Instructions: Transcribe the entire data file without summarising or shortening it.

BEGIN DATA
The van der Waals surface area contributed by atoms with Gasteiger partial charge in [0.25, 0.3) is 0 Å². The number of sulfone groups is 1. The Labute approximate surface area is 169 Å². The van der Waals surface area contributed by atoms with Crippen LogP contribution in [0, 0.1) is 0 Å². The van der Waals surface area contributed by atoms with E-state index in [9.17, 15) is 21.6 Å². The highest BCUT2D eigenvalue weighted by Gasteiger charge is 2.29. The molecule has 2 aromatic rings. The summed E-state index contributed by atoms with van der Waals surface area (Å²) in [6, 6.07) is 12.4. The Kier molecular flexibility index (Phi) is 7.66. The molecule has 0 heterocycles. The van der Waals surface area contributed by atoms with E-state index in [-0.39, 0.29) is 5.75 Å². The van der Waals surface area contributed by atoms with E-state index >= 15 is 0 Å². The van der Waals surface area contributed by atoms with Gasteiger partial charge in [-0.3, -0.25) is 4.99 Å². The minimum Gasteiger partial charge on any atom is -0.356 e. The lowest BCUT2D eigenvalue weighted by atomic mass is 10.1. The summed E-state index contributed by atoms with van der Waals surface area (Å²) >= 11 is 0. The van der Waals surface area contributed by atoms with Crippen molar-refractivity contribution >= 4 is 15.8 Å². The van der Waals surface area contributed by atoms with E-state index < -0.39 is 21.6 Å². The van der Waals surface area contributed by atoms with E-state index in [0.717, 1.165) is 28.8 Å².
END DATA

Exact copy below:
The van der Waals surface area contributed by atoms with Gasteiger partial charge in [0.25, 0.3) is 0 Å². The number of sulfone groups is 1. The Labute approximate surface area is 169 Å². The van der Waals surface area contributed by atoms with Crippen LogP contribution in [0, 0.1) is 0 Å². The van der Waals surface area contributed by atoms with E-state index in [9.17, 15) is 21.6 Å². The highest BCUT2D eigenvalue weighted by Gasteiger charge is 2.29. The molecule has 2 aromatic rings. The summed E-state index contributed by atoms with van der Waals surface area (Å²) in [6, 6.07) is 12.4. The Kier molecular flexibility index (Phi) is 7.66. The molecule has 0 heterocycles. The van der Waals surface area contributed by atoms with E-state index in [-0.39, 0.29) is 5.75 Å². The van der Waals surface area contributed by atoms with E-state index >= 15 is 0 Å². The van der Waals surface area contributed by atoms with Gasteiger partial charge in [-0.3, -0.25) is 4.99 Å². The minimum Gasteiger partial charge on any atom is -0.356 e. The lowest BCUT2D eigenvalue weighted by atomic mass is 10.1. The summed E-state index contributed by atoms with van der Waals surface area (Å²) >= 11 is 0. The van der Waals surface area contributed by atoms with Crippen molar-refractivity contribution >= 4 is 15.8 Å². The van der Waals surface area contributed by atoms with E-state index < -0.39 is 21.6 Å². The van der Waals surface area contributed by atoms with E-state index in [0.717, 1.165) is 28.8 Å².